Patriot Day on September 11th honors the memory of the nearly 3,000 innocent victims who died in the September 11, 2001, terrorist attacks. Each year Americans dedicate this day to remembering those who died and the first responders who risked their own lives to save others. 

    #PatriotDay

    We Remember

    For many, September 11, 2001, began like any other weekday. We made our way to work. Children attended school. We shopped, had coffee, waited in line at a drive-thru. Those of us who weren’t in New York City heard the first reports on the radio or television. A friend or neighbor alerted us to a plane flying into one of the Twin Towers. We felt disbelief. An accident, perhaps, a miscalculation. Then, a second plane flew into the second tower. Our disbelief turned into uncertainty and concern.

    Those on the ground faced terror and obstacles they had never known. But, then, as a set of coordinated suicide attacks organized by the militant group Al Qaeda targeted the World Trade Center, the rest of the nation witnessed the unbelievable. And then a third plane crashed into The Pentagon. And yet another crashed into a field in Shanksville, PA.

    Memorial

    Every year since that fateful day, the United States comes together to remember the fallen. We remember the first responders and those who made difficult decisions. Since that day, memorials have risen from the ashes.

    HOW TO OBSERVE  PATRIOT DAY

    • Attend Patriot Day ceremonies. 
    • Observe moments of silence:
      • 8:46 AM EDT – American Airlines Flight #11 collides into the World Trade Center
      • 9:03 AM EDT – United Airlines Flight #175 collides into the World Trade Center South Tower
      • 9:37 AM EDT – American Airlines Flight #77 crashes into the Pentagon
      • 9:59 AM EDT – World Trade Center South Tower Collapses
      • 10:03 AM EDT – United Airlines Flight #93 crashes in Shanksville, PA
      • 10:28 AM EDT – World Trade Center North Tower Collapses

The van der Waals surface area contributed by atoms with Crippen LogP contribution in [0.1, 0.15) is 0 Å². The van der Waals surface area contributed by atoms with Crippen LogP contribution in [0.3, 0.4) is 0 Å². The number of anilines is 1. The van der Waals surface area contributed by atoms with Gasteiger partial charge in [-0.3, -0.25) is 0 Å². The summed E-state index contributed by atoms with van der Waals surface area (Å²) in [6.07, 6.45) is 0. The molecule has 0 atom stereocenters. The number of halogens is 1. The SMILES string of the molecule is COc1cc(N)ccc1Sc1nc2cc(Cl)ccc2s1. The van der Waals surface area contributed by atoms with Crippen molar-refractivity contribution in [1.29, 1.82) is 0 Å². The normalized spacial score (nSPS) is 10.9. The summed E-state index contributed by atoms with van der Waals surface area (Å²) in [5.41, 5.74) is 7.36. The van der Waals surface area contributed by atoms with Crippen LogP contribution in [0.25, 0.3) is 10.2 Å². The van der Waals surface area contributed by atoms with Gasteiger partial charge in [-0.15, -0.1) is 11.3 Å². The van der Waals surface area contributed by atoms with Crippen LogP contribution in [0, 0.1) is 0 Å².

• Volunteer – While remembering the day, help an organization with meaning to you. Improve the lives of others and the world around you. Spread kindness. Offer them hope. Share your skills with those who need them most.
    • Remember – Remember those killed in the attacks. Remember to stand united as a Nation. Join others in prayer vigils or memorial events.

    Use #PatriotDay or #NeverForget to post on social media and show your support.

    PATRIOT DAY HISTORY

    • September 13, 2001 – In the immediate aftermath of the terrorist attacks, President George W. Bush proclaimed Friday, September 14, 2001, as a National Day of Prayer and Remembrance for the Victims of the Terrorist Attacks on September 11, 2001.
    • August 31, 2002 – President George W. Bush proclaimed Friday, September 6, through Sunday, September 8, 2002, as National Days of Prayer and Remembrance.
    • September 4, 2002 – President Bush proclaimed September 11, 2002, as the first Patriot Day.
    • September 9, 2016 – President Barack Obama proclaimed September 11th as Patriot Day and National Day of Service and Remembrance,

    In 2017 and 2018, President Donald Trump declared September 8–10 as National Days of Prayer and Remembrance and proclaimed September 11 as Patriot Day. “During the National Days of Prayer and Remembrance, we pause to honor the memory of the nearly 3,000 innocent people who were murdered by radical Islamist terrorists in the brutal attacks of September 11, 2001. We come together to pray for those whose lives were forever changed by the loss of a loved one. We strengthen our resolve to stand together as one Nation.”

    9/11 FAQ

    Q. Where can I learn more about the 9/11 Memorial.
    A. The website 911memorial.org provides substantial information for those wanting to learn more or visit the memorial.

    Q. Are there memorials at the Pentagon and Shanksville, PA?
    A. Yes, both locations include memorials to the victims of the September 11, 2001, attacks. You can learn more about the memorials by visiting PentagonMemorial.org and the National Park Service websites.